Here the stipulated facts did not bear on these factors. In these circumstances it is the court's duty to give effect to the language of the entire contract in accordance with its commonly accepted and ordinary meaning, and not make a new contract for the parties by arbitrary judicial construction. We will not resort to rules of construction where we thus find the intent of the parties is expressed in clear and unambiguous language. Bruhl v. Thul, 257 Iowa 889, 892-893, 134 N.W.2d 571, 573-574, and citations. Also see Greenberg v. Alter Co., 255 Iowa 899, 904, 124 N.W.2d 438, 441.
By reading Provisions (12) and (13) together we can reach no other conclusion than that a taking by condemnation was intended by the parties to this lease and was included therein by the use of the words "by process of law", and find no reasonable or plausible explanation for its exclusion from that provision of the contract.
As bearing on this question, also see Vol. 34, Words and Phrases, page 30 in 1970 Cumulative Annual Pocket Parts, citing under "Process of Law" the recent case of Independence Flying Service, Inc. v. Abitz (Mo.), 386 S.W.2d 399, 404, which held that "process of law" referred to legal process issued by court, executed by officer of law, for enforcement of right to possession, following entry of court judgment. Obviously, the taking of property by condemnation does involve elements which are usually and ordinarily understood to fall under the general term "process of law." True, the process used in taking under condemnation proceedings and the taking after bankruptcy or attachment may be different as to time and notice, but the fact that the drafter of this provision could have noted those differences and could have provided for self-destructive provisions in condemnation matters does not change what we believe is a correct interpretation of the "plain meaning" rule.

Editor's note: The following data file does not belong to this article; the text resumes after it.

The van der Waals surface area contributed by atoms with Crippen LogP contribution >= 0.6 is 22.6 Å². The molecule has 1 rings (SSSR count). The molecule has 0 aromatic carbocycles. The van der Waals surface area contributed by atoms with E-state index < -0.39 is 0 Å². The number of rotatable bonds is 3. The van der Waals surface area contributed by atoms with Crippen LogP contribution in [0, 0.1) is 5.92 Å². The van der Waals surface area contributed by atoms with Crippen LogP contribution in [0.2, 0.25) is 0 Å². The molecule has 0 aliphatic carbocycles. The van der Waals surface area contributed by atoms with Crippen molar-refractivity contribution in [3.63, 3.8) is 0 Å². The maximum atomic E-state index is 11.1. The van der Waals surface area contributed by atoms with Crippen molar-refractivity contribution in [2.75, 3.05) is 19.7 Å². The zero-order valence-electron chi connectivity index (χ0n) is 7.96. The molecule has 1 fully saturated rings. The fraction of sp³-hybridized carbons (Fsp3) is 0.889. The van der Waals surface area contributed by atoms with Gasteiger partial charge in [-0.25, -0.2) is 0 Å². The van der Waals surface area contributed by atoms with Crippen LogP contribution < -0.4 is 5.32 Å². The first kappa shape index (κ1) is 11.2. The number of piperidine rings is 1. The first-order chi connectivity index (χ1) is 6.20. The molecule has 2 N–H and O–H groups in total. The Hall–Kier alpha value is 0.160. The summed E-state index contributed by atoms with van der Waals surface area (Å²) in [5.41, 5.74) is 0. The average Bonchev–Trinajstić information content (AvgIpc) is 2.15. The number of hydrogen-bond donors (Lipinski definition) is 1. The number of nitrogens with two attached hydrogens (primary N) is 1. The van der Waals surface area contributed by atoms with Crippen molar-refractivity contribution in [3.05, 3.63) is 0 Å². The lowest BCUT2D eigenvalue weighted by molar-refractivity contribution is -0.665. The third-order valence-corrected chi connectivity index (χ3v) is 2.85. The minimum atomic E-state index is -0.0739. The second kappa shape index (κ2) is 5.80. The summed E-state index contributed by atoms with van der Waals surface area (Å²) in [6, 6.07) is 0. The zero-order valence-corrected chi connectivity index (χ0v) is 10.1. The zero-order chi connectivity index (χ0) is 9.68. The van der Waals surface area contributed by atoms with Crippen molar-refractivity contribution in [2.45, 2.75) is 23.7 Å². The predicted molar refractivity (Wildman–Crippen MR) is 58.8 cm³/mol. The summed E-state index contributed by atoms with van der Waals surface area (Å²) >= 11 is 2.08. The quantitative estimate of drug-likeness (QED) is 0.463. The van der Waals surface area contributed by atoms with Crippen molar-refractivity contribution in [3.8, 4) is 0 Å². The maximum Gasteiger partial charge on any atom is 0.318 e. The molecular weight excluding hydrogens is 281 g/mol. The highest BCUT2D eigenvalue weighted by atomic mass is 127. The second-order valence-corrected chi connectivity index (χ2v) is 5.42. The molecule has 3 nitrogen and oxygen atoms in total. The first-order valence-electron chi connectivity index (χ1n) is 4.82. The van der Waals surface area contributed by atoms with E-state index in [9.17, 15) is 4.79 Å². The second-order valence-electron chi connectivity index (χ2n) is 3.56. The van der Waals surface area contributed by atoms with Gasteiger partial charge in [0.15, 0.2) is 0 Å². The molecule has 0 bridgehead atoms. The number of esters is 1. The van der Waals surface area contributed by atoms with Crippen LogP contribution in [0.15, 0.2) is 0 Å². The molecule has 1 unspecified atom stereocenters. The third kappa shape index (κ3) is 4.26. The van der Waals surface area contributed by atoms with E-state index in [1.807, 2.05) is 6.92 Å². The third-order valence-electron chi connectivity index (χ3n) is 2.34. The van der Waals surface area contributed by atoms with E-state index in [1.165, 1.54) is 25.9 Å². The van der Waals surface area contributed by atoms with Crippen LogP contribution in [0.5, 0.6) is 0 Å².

The plain meaning of Provision (12) then appears to be that when the lessee's interest in the premises is taken either by condemnation or by proceedings in bankruptcy or insolvency, or is assigned for the benefit of creditors, the lessor may at the time terminate the lease and lessee's interest in it. Nothing in this provision indicates lessee has any remainder interest in the premises subsequent thereto.